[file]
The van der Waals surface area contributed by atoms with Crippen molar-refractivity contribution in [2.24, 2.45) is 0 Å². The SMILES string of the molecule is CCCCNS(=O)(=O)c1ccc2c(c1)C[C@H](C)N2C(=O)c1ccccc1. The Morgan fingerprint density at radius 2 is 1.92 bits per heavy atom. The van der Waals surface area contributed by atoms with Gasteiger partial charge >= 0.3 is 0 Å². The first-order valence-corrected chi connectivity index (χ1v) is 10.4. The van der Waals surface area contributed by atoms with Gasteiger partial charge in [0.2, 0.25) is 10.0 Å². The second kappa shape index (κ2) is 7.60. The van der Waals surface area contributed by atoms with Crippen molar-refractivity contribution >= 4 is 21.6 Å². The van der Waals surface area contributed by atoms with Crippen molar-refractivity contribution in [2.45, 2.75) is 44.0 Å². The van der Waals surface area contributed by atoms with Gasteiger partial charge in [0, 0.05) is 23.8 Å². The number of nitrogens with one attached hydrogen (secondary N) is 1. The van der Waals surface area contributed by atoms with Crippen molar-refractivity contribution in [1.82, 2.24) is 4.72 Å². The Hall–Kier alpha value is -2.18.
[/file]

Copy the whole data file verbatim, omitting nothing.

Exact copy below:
The van der Waals surface area contributed by atoms with Crippen molar-refractivity contribution in [2.24, 2.45) is 0 Å². The SMILES string of the molecule is CCCCNS(=O)(=O)c1ccc2c(c1)C[C@H](C)N2C(=O)c1ccccc1. The Morgan fingerprint density at radius 2 is 1.92 bits per heavy atom. The van der Waals surface area contributed by atoms with Gasteiger partial charge >= 0.3 is 0 Å². The first-order valence-corrected chi connectivity index (χ1v) is 10.4. The van der Waals surface area contributed by atoms with Gasteiger partial charge in [0.2, 0.25) is 10.0 Å². The second kappa shape index (κ2) is 7.60. The van der Waals surface area contributed by atoms with Crippen molar-refractivity contribution >= 4 is 21.6 Å². The van der Waals surface area contributed by atoms with Crippen molar-refractivity contribution in [2.45, 2.75) is 44.0 Å². The van der Waals surface area contributed by atoms with Gasteiger partial charge in [0, 0.05) is 23.8 Å². The number of nitrogens with one attached hydrogen (secondary N) is 1. The van der Waals surface area contributed by atoms with Crippen molar-refractivity contribution in [1.82, 2.24) is 4.72 Å². The Hall–Kier alpha value is -2.18.